I can hear the hard drive makers drooling over that sensors :-) And yeah, you might just need some more memory for that kind of stitching. But fundamentally, stitching four 250Mpixel shots shouldn’t use more memory, and less CPU, than stitching fifty 20Mpixel or sixty 16Mpixel images… that’s why I have 64GB of RAM. Just for compositing. That one, at least, is a long-off prototype… but the 120Mpixel chip is claimed to be real, and Real Soon Now.

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  2. Matthew Saville

    I see that Canon is still in “trophy mode” with its R&D dollars. This is a shame for us mortals to see at first, however maybe in the long run it will result in a major leap in technology.

    Still, I’ve always found it difficult to get on board with this marketing strategy. Canon seems to have been doing it for at least two decades, and their “L” moniker has been around forever actually.

    I know that, as consumers, we’re inclined to want the absolute best. That’s a good long-term investment. However I can’t help feeling that the “L” label also plays to an aspect of consumerism that is NOT necessary: elitism and a disproportionate sense of pride or affection. These are only mechanisms for sales figures, they don’t actually benefit the end user very directly. Unless you argue that the sale of high-end $10K lenses (or 250 megapixel sensors) is somehow funding the R&D of more affordable options for less affluent consumers.

    However I think the opposite is more likely- the big companies make the bulk of their profit by selling to the masses in high volume. Canon’s profit margins on a Rebel body or kit zoom aren’t nearly what they are for a $10K “big gun”, but the hundreds of thousands or millions of sales of those cheaper products will far outweigh it.

    Some companies like Sony, Pentax, and Nikon seem to use this tactic to their advantage at least some of the time: They first focus on making the absolute best product a budget-end consumer could possibly want, and then they worry about the expensive stuff once they’ve made a mountain of cash from the sales of a truly superior low-end product.

    Meanwhile, Canon is releasing $2-3K lenses left and right, and developing 52-250 megapixel sensors, as if to say “look at us, we can do all this, surely it means we’re the best at EVERYTHING! Buy a Rebel!”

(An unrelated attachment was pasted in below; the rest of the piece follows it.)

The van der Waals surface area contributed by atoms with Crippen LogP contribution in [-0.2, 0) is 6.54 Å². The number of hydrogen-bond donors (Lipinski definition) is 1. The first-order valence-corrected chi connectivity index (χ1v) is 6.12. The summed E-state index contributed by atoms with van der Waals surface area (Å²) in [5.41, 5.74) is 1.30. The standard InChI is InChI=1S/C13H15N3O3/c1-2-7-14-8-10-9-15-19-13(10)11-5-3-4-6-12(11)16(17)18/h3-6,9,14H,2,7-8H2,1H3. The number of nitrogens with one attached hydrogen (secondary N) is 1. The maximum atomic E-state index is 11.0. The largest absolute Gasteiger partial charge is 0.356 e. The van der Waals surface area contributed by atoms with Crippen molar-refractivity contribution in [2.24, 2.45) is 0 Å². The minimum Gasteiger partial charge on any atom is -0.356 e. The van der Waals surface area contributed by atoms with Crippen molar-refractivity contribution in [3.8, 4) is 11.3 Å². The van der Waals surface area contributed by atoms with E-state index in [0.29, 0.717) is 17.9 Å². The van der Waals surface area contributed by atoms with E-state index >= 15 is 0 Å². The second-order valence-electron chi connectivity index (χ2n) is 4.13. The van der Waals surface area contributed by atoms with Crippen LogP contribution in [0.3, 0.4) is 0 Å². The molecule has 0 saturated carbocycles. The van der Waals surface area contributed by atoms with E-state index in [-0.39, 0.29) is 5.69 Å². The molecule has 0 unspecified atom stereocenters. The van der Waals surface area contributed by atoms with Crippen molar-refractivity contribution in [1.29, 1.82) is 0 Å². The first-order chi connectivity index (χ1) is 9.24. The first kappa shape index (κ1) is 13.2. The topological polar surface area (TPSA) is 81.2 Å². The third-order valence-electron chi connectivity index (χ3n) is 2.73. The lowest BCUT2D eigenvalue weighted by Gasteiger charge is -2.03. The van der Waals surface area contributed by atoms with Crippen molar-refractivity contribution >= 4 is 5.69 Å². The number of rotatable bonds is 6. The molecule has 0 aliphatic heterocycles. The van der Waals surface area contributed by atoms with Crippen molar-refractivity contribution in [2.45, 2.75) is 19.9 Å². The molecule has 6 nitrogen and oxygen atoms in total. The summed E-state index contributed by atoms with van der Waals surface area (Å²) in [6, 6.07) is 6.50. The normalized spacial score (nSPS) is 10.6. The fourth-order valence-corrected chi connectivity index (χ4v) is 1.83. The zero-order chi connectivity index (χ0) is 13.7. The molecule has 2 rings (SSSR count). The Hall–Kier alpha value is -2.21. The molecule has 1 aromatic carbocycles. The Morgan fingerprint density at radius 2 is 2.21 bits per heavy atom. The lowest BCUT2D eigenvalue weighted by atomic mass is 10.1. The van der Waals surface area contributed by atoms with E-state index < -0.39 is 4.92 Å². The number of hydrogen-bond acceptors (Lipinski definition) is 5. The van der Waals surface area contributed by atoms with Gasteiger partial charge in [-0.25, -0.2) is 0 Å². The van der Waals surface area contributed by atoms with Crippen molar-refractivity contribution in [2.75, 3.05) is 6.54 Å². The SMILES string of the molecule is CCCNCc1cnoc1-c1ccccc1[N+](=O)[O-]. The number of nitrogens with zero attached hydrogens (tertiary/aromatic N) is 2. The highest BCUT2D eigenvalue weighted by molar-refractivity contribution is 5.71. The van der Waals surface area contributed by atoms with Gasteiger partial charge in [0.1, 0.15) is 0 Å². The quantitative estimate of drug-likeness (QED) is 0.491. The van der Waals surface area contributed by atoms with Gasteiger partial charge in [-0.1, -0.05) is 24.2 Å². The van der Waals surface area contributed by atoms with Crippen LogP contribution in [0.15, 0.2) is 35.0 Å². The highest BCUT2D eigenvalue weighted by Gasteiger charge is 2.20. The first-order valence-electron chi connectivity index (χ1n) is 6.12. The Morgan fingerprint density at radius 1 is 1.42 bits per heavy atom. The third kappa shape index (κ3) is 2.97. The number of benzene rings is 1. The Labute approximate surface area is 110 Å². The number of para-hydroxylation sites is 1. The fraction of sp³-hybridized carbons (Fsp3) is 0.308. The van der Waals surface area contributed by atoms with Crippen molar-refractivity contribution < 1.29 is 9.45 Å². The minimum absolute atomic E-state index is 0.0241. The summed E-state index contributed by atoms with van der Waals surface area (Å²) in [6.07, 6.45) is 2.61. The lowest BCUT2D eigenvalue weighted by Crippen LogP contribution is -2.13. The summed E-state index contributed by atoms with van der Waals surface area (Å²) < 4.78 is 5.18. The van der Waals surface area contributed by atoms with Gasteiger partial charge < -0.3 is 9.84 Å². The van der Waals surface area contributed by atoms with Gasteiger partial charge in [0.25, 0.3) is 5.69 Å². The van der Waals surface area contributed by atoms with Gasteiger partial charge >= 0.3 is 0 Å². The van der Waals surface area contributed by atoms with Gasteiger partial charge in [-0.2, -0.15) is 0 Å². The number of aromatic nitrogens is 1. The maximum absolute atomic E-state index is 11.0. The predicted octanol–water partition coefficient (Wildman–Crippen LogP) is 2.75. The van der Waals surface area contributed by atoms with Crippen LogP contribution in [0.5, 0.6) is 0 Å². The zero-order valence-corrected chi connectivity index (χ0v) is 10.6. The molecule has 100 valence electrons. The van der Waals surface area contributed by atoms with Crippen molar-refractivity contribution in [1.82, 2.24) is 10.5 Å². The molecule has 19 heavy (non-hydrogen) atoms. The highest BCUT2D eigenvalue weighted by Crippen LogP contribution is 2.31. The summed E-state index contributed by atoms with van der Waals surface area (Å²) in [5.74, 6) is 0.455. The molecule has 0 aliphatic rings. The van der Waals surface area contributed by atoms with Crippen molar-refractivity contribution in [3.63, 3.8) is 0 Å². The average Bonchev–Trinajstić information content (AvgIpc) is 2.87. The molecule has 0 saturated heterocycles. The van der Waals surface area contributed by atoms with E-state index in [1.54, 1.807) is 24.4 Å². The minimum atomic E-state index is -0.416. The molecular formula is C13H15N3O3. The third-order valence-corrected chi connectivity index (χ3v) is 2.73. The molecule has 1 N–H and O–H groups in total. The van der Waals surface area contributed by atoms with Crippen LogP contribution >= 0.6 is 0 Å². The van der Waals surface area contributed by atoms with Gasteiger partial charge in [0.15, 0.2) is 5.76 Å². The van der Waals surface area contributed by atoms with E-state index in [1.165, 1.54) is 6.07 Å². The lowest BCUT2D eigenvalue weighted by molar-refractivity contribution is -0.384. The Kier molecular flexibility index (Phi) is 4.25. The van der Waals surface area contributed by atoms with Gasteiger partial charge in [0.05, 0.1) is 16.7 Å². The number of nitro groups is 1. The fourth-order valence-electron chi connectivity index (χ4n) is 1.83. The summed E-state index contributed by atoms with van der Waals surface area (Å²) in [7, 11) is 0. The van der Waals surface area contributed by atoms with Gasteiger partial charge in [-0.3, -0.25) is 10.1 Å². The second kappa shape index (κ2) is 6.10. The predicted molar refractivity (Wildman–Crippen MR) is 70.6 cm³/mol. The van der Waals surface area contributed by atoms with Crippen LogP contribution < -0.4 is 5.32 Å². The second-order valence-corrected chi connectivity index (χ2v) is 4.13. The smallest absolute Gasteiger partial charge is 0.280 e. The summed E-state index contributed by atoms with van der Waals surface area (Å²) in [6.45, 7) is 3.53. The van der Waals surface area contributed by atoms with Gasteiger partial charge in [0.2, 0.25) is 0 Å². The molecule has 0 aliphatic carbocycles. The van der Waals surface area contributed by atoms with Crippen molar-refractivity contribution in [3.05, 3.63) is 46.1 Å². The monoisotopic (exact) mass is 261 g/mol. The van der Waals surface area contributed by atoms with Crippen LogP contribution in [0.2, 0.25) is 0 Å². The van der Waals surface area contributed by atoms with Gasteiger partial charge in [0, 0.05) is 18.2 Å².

Maybe I’m just a complete Canon hate-boy, but I honestly would love to see them suceed. I await both the 6D mk2 and the 5D mk4 with much excitement, and I hope they have a few key (affordable) aftermarket products coming out soon as well, like a decent 50 1.4 and 85 1.8 to compete with the offerings from Sigma and Tamron.

    I don’t want to see either Canon or Nikon “bite the dust”, and I don’t think they will. I just think that in this day and age, with third parties doing such great things at such affordable prices, Canon’s sense of elitism is actually a hindrance more than a selling point.

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    • adam sanford

      Matthew, why such a hater on trickle-down photonomics? Everyone knows we need to invest more dollars in the Lens Creators to deliver lenses for the rest of us.

      #canon #foxnews #mixedmetaphors

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    • Matthew Saville

      I dunno, I guess I’m more a fan of trickle-up photonomics? :-P

      Actually maybe photocommunism might be an interesting business model to ponder… I can imagine Rokinon lenses with autofocus, and we just use tape and glue to hold the lenses together when they break?

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    • Dave Lyons

      It’s just one more (to an ever growing list) of pony tricks to try and distract customers away from the fact that they can’t get over the 12.1 (or whatever) stops of DR that they can’t seem to overcome.